At a glance, this apparent mineral inclusion appears to be calcite, judging by its silvery-whitish color and rhomboid form. Upon closer inspection, however, one may perceive that there is a small opening on the quartz surface, indicating that it is actually a hollow rhombohedral cavity with traces of a reddish clay-like material near the opening.
This type of cavity is known as an "inclusion void" and the example shown in the photo is the natural cast of a calcite mineral that dissolved away during the formative phase of the crystal, leaving a perfect impression of itself inside the optically clear quartz. Often an inclusion void may be entirely enclosed within the quartz host, making positive identification difficult.
Whether an actual mineral inclusion exists within the cavity, or if it is merely an empty void in the form of the mineral that was formerly present, may be difficult to determine. In this particular case the mineral cast is near to the surface of the quartz crystal and the opening to the hollow interior is visible, a clear indication of an inclusion void. "inclusion voids" -Inclusions in Quartz
Himalayan quartz crystals form at breathtaking altitudes, often high above the peaks of all other mountains on Earth. Occurring in conditions very similar to those found in the Alpine regions of Europe, specimens of seldom seen clarity have recently been discovered.
For centuries geologists and mineral enthusiasts in Switzerland, Austria, France and Italy, have collected some of the same rare quartz habits and formations which are now being found in the Himalayas of Nepal and Northern India.
Many of these world famous formations and habits of quartz were individually named for the Alpine regions in which they were first discovered and documented, others were later identified by crystal healers and lightworkers. The term for the conditions in which some of these crystals form is “Alpine–type”. The word ‘type’ has been more recently added to the title of this geological rarity to account for it’s discovery in localities other than the Alps of Europe or Switzerland.
Quartz crystals found in Alpine-type clefts, or fissures, are known for their extraordinary clarity, as they have formed in some cases over millions of years, creating prized examples of the highest purity possible in this, the most abundant mineral on Earth.
Not all Himalayan quartz is from Alpine-type clefts and not all Alpine-type clefts produce quartz crystals, further emphasizing the rarity of these special stones. Most Himalayan quartz comes from easier to reach localities at lower altitudes and is far less clean and clear than it’s higher altitude relative, often with a residual coating which proves difficult to remove.
In some western localities the use of explosives to burrow into the hillside is quite a common practice and sadly, many crystals seem to be unearthed before their time and were, in our opinion, not ready to see the light of day.
Venturing to high altitudes in search of these rare gifts of nature has been a lifelong passion and our gratitude is shown in our work. Using only simple hand tools, each of our Himalayan quartz crystal is ecologically collected from Alpine-type clefts or hydrothermal pockets which have been exposed by countless aeons of erosion and tectonic movement.
Only crystals that have been badly damaged are used for our Himalayan quartz faceting project. The transformation of these crystal fragments into exquisite gemstones allows for each to be worn and cherished by crystal lovers, or used by healers, lightworkers and crystal mystics worldwide in a variety of practices for which the former broken shard of quartz would certainly have been less effective.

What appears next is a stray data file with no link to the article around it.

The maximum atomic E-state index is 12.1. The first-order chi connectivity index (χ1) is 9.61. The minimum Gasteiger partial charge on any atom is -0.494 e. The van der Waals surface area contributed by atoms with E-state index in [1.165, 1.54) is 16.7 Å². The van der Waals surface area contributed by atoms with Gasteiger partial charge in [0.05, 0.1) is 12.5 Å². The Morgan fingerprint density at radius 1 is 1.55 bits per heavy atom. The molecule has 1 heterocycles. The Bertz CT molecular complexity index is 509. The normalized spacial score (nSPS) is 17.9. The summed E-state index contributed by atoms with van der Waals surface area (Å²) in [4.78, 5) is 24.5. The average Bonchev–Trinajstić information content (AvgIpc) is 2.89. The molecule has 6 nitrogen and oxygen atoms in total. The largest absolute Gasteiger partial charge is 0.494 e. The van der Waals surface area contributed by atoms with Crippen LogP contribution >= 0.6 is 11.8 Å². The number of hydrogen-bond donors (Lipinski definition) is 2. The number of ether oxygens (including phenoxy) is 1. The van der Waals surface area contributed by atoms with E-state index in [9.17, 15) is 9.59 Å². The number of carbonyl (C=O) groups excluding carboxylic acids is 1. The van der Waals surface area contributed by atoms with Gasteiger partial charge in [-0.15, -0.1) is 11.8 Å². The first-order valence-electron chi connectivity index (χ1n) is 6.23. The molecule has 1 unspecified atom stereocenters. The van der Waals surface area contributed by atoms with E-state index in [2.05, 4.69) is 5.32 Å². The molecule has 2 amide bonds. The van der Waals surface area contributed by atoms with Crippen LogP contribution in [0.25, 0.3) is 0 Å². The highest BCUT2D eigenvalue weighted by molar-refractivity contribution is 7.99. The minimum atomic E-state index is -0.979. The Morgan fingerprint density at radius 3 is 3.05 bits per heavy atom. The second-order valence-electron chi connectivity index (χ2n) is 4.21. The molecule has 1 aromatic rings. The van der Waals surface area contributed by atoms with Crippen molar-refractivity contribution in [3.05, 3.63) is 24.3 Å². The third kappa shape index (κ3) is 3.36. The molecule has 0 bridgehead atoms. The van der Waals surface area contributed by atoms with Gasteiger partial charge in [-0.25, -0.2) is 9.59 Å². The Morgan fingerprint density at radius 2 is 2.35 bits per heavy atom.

The precise symmetry and ideal facet angles of our optically clear Himalayan Quartz gems are specifically designed to maximize light refraction in a way that an uncut crystal rarely exhibits. We have had numerous reports from the esoteric community of the third-eye compatibility of these powerful gems, promoting high visionary experiences as well as the sending and receiving of light transmissions and high-frequency, pan-dimensional messaging. These reports, much to our delight and amazement, far exceed our expectation, as is often the case in creating magical items to be used in the present spiritual renaissance.
Now, it's not to say that a quartz crystal in its natural and pristine state cannot also be used in a similar way, but owing to environmental considerations such as rapid changes in temperature or pressure, being obstructed or limited in growth by other minerals, or otherwise having alterations to its morphological blueprint during the formative phase; seldom, if ever, does a natural quartz crystal display "perfect" or ideal symmetry.
This is a very important point, as what we are talking about is light refraction; what does the light do when it enters the crystal, how does it exit and what pattern is being created by this light refraction? Though it may not be perceived in its entirety by the human eye, owing to the speed at which light travels and the fact that we are looking from only one angle, a subtle light-structure is being emitted.
Light stands at the threshold of cosmic energies seen and unseen and is an ideal example of how higher universal forces move and interact. It stands to reason that the more perfect the symmetry of the gem facets, the more balanced the refraction of light will be, thereby creating a subtle energetic pattern that radiates outward, the integrity of which is enduring enough, when combined with human intention or “prayer”, to have its effect on the aethyrs. It is in this way that these Himalayan Quartz Gemstones can be used to create a beacon to be honed in on by higher forces.